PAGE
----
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In These Times - February 2, 2022

... If state governments want more money, they should tax the people who have the ability to pay: the rich. They should not gamify a tax on the poor and pretend that it is not a tax. Gambling is a tax on gamblers, and another name for gamblers is ​“citizens.”

We are only a week away from the Super Bowl, which promises to be the most gambled-on Super Bowl in American history. That’s because legal sports betting, long restricted to a few small outposts of debauchery, is now rapidly spreading across the country. Many states have recently legalized betting via app — a combination of the inherently addictive nature of gambling, the algorithmically perfected addictive abilities of technology, and a sucker’s game in which players are guaranteed to lose. This could be one of the worst public policy trends in a generation.

We are just now seeing the fruits of the 2018 Supreme Court decision opening the door for states to legalize sports betting. Already, about 30% of Americans can do so, and analysts say that could reach 83% by the end of next year. Louisiana and New York residents are currently being treated to an avalanche of advertisements for newly legal sports betting apps. New Yorkers have dropped a billion dollars on bets in less than a month. We are in the very early stages of something that has the potential to be very, very unhealthy.

This is not just a classic anti-gambling screed. Yes, the odds of sports betting, like every other type of gambling, are fixed so that the house will always win in the long run. States like to think of the tax revenue they bring in from legal gambling as free money from heaven, but it amounts to a regressive tax on citizens, aimed most intensely at those who are so desperate for financial salvation that the vanishing hope provided by the idea of hitting the lottery is worth the certainty that you will, in fact, not hit the lottery. If state governments want more money, they should tax the people who have the ability to pay: the rich. They should not gamify a tax on the poor and pretend that it is not a tax. Gambling is a tax on gamblers, and another name for gamblers is ​“citizens.”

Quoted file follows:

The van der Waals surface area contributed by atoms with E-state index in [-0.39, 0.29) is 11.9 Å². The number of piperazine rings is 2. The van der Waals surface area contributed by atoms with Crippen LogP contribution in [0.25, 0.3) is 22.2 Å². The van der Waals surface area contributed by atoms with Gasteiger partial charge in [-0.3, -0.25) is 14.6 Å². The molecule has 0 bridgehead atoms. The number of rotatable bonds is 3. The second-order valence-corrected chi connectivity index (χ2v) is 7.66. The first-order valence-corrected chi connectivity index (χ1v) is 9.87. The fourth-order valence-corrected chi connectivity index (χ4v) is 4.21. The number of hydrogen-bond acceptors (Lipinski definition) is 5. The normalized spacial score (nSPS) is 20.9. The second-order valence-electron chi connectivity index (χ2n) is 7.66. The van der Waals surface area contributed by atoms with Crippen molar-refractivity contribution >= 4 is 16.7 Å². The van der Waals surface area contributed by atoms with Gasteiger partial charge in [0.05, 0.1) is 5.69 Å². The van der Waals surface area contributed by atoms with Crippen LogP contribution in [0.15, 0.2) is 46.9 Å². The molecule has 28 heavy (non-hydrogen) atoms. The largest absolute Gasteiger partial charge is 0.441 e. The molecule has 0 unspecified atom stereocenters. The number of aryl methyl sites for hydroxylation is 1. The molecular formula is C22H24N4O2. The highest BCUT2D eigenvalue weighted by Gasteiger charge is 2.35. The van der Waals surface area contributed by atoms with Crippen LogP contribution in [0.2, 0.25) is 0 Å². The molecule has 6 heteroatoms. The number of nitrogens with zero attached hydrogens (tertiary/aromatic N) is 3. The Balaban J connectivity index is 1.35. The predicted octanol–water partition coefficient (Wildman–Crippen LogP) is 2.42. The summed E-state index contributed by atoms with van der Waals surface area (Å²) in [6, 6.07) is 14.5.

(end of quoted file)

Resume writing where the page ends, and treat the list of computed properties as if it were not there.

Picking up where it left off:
The unique danger of this new sports betting fever is the fact that, for the first time ever, we are going to combine gambling’s mathematical certainty of financial loss with apps. We are going to place inside every single person’s pockets the ability to instantaneously wager on sports, in a way designed by the relentless refinements of Big Data to be pleasing and frictionless and addictive. In the same way that junk food is scientifically engineered to hypnotize our palates, so too will sports betting apps be engineered to encourage compulsive gambling. ...
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